Walkmp3rson Is An MP3 Player Like Sony Never Made

If you weren’t already well aware, the 90s are like, so hot right now, and that includes cassette tapes for some reason. (Even though we personally didn’t have a CD player until 1998, they were around as early as 1982.) But if you don’t dig the quality of cassettes, or if you’d just rather carry around more than 45-120 minutes worth of music, than [John Edgar Park]’s Walkmp3rson is definitely the build for you. That’s pronounced ‘Walkperson’, as in a 21st century MP3-based update of the classic Walkman.

Inside this amazing 3D printed enclosure, you’ll find an Adafruit Feather RP2040 controlling the screen, handling input from the rotary encoder and those sweet mechanical keyswitches, and of course, playing audio files from SD cards through the amplifier breakout board. And no, this isn’t just another MP3 player — well, it kind of is, but the presentation really goes a long way here.

There are tons of retro-modern nods, like the cassette reel animation that plays on the TFT screen, the boxy enclosure, and the fact it involves physical media. Oh yes — you get to insert an SD card whenever you want to change albums/discographies/genres/whatever. In fact, this would be a great use of older, smaller SD cards. You could go all out and make tiny album art to slip inside those milky plastic cases. Check out the brief demo video after the break.

Looking to play your tunes on a microcontroller, but not a fan of the Walkman aesthetic? In June we covered a similar audio player powered by the ESP32 that does an uncanny impersonation of a portable tape deck that you might be interested in.

28 thoughts on “Walkmp3rson Is An MP3 Player Like Sony Never Made

      1. It looks juvenile. I was in my thirties at the time.

        That said, I knew someone who had one. She played her Raffi tapes on it, no fighting with the parents for the main stereo.

        I always wanted a Walkman Professional.

  1. Yeah I was thinking the same thing, looks like fisher price toy. Would be better if you got a real cassette player that’s broken and put your bits inside that. Think it would look better and of the time period.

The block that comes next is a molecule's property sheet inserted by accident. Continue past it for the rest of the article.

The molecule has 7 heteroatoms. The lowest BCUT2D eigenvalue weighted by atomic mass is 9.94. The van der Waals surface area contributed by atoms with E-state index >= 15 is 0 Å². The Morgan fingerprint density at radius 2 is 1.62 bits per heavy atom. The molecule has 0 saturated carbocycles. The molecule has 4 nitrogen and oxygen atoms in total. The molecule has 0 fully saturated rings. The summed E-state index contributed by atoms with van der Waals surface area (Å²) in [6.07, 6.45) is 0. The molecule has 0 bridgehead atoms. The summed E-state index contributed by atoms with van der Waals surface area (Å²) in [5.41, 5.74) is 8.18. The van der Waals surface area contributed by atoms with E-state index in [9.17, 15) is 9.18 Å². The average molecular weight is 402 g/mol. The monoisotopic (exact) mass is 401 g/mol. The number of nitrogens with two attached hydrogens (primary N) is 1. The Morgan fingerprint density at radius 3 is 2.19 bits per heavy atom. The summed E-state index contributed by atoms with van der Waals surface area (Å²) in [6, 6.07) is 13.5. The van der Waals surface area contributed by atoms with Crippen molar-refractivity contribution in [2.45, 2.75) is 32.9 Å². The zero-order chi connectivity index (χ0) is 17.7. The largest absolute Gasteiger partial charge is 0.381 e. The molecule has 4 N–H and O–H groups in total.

1. I would have to disagree, and commend this maker for their efforts. It pains me greatly to see people destroying a piece of old tech just for the look of it. Some of us enjoy older technology for more than just the aesthetics. Admiring the mechanics and engineering behind long-obsolete technology, and repairing what’s broken. If folks are able to replicate that look using modern methods, then it opens up a world of retro-tech mashups like what this is trying to do that can be truly adapted to the parts that are needed.

  2. Part of me agrees with the general sentiment. A change in color scheme might have avoided this. However, another part of me is immediately thinking of the Talkboy tape recorder and the possibility of bringing that back with additional effects.

  3. I think it’s cool! Would love to see a version that has a little tray that opens where you could put a SD card in the way you do a casette (with spring contacrs coming in from the side)! Would be less electronically robust though.

  4. I had a Panasonic “wallman” with AM/FM radio that when closed didn’t show the tape, but had an lcd panel with a tape counter displayed. So it’s possible to make a faux 1990 walkman using an old not backlight LCD screen and more rounded form. I think that making the case like that could be interesting.

  5. While less popular and practical I think that CompactFlash cards would be a better choice. After all the whole point is to recapture something of the flavor of using a Walkman. CF cards are the biggest flash cards, way bigger than SD and provide the best approximation of the physical, tactile experience of using tapes. For example you could print album cover art and logos and put them into the cards. Enjoy just examining a lineup of your cards, swapping them in and out of the player, etc.

    1. According to the BOM they’re kailh whites which should have a click, but any cherry MX style switch should fit, given the state of the mechanical keyboard community you should be able to get something that suits!

  6. I really don’t want to poke holes in the project, as I love it. But, I feel having those four buttons being so proud from the case makes it un-pocketable. Perhaps a MK2 with the keys sunk down inside the orange portion might make it a more usable device. :)

  7. It should have a cassette door that opens and 3d printed cassettes with a magnet in a corner on each side and then a hall sensors to detect when you open and change sides of the tape

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